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Bristol airport celebrates 60 years of flying – and looks to the future

Created: 3rd May 2017

Two very special aircraft took centre stage as Bristol Airport celebrated 60 years of flying from its current site in North Somerset today (3 May 2017).

Bristol airport celebrates 60 years of flying – and looks to the future

Almost six decades to the day since the Duchess of Kent officially opened the Airport in May 1957, a Douglas DC-3 – a mainstay of commercial airline fleets in the Fifties – returned to Bristol for the first time since making its final passenger flights nine years ago.

The Dakota lined up next to its modern-day equivalent – an Airbus A319 – which easyJet has named Spirit of Bristol to mark the Airport’s anniversary.

Today Bristol Airport is flying high, with more than 8 million passengers expected to pass through the terminal during 2017 but back in 1957 the world was very different place. The airline industry as we know it today was still in its infancy and just 33,000 people used the Airport in its first year of operation – similar to a busy 24 hours today!

The origins of Bristol Airport can be traced back to the city’s early aviation pioneers, forming out of a flying club at Filton funded by public subscription before moving to a site at Whitchurch to the south of the city. Following the end of the Second World War, a ten year campaign began to secure a new site for a municipal airport, finally settling on the former RAF base at Lulsgate.

Bristol Airport is now England’s third largest regional airport, with direct flights to more than 120 destinations in 30 different countries. Having invested more than £160 million in new infrastructure and facilities since 2010, the Airport is well positioned to serve passengers across the South West of the UK, as providing a gateway to the region for international visitors.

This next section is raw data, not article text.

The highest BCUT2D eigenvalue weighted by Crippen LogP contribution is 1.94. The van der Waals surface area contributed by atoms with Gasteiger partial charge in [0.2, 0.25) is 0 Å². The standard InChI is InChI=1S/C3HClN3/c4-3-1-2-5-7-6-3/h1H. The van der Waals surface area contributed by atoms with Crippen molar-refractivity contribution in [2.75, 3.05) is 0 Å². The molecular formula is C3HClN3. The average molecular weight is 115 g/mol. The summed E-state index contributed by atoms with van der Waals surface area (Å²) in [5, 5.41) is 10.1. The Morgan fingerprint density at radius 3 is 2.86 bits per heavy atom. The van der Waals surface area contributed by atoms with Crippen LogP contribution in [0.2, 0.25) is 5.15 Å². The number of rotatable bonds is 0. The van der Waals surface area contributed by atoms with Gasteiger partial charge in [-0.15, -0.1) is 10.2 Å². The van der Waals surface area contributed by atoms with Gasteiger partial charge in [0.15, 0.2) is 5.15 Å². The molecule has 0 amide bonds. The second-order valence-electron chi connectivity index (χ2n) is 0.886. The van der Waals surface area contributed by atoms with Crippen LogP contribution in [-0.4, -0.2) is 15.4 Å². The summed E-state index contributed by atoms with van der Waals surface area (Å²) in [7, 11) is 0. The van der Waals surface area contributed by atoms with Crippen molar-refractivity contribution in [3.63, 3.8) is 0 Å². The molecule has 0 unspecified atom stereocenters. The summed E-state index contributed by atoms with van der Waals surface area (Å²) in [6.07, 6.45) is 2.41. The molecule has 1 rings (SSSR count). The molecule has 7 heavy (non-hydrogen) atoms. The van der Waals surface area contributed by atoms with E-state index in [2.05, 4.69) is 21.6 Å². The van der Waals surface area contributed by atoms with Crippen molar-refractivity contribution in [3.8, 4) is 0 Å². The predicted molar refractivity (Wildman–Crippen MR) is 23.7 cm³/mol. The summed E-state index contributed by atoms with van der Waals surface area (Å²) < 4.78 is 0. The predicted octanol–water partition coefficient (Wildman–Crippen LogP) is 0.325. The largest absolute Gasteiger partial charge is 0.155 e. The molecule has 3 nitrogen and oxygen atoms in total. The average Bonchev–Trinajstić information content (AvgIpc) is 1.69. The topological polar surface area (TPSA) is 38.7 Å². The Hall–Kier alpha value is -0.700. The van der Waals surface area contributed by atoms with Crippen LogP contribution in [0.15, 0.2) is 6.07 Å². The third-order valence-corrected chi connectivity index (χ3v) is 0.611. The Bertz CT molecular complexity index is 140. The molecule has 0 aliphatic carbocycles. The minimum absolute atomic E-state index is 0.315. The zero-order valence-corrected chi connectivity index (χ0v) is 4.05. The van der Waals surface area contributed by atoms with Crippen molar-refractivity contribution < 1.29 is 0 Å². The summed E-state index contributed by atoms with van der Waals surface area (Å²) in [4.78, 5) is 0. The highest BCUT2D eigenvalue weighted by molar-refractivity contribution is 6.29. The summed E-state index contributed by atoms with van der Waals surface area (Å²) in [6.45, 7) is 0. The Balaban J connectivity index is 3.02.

Robert Sinclair, Chief Executive Officer at Bristol Airport, said:
“Looking back over our 60 year history is a reminder of how far we have come from the days when flying was a special experience for a small number of people. Air travel today has made new sights, experiences and opportunities accessible to millions, but it is important we in the South West do not take our international connectivity for granted.

“At Bristol Airport, we are incredibly proud of our past and what we have achieved in the last 60 years. We are also excited about our future and very mindful of the important responsibility we have to connect the South West and South Wales to the world and to keep pace with the growing demand for air travel that our vibrant economy generates. New aircraft technology, automation of passenger processes, digital disruption of established business models and, most importantly, the challenges of climate change all mean we will need to adapt and innovate as we write the next chapter in Bristol Airport’s history.

“Over the coming months we will be updating our existing Master Plan, setting out long-term forecasts and future infrastructure requirements, to ensure we are best placed to meet this demand and these challenges. The views of customers, employees, neighbours and other stakeholders will be essential in shaping the Airport’s future so we will be consulting widely on our current thinking later this year.”